Positive perceptions of parenting and their links to theorized core emotional needs

John P. Louis, Adam T. Davidson, George Lockwood, Alex Wood

Research output: Contribution to journalArticlepeer-review

11 Citations (Scopus)


Central to the theory underpinning schema therapy is a hierarchically structured model where maladaptive and adaptive schemas are manifestations of higher order core emotional needs which emerge through specific parenting conditions. Despite widespread use in therapy, the hierarchical model of adaptive schemas has not been tested nor has it been linked to recollections of positive parenting patterns. In Study 1, both single and multigroup confirmatory factor analysis on Eastern (Singapore, n = 628; Kuala Lumpur, n = 229) and Western (United States, n = 214) samples tested the hierarchical structure of positive schemas and provided further evidence of four types of core emotional needs. They ran in parallel with the previously established four negative counterparts of unmet core emotional needs derived from other studies of second order maladaptive schemas. Since schemas theoretically develop during childhood, Study 2 explored links between positive recollections of parenting with the model of core emotional needs obtained from Study 1. Using samples with separate ratings for fathers and mothers from Manila (Philippines; n = 520, 538), Jakarta (Indonesia; n = 366, 383) and the United States (n = 204, 214), and utilizing structural equation modeling, statistically significant positive relationships were found between these higher order solutions of recollections of positive parenting patterns and the theorized four core emotional needs which were believed to be represented by these higher order adaptive schemas. This supported a core assumption of schema therapy.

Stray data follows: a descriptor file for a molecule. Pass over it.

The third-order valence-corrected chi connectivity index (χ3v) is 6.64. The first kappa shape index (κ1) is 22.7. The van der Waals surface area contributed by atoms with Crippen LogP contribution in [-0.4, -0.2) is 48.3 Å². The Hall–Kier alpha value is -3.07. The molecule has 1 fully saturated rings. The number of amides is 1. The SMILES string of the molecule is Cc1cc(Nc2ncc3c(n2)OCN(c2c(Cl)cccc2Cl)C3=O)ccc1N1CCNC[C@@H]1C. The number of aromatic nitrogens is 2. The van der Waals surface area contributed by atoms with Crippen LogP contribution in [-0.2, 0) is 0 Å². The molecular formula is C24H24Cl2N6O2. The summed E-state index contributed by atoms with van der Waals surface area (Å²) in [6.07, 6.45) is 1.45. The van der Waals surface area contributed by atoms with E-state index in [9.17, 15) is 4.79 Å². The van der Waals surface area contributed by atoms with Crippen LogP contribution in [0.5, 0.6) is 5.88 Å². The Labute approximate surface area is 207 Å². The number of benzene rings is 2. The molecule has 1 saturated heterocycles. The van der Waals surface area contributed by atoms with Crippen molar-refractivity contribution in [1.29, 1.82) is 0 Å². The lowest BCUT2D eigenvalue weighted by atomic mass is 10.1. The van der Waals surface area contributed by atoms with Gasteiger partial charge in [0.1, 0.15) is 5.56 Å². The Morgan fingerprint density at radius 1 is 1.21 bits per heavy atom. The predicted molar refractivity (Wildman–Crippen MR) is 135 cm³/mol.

Original languageEnglish
Pages (from-to)3342-3356
Number of pages15
JournalJournal of Child and Family Studies
Early online date27 Aug 2020
Publication statusPublished - Dec 2020
Externally publishedYes


  • Confirmatory
  • Core emotional needs
  • Factor
  • Parenting
  • Positive
  • Schemas


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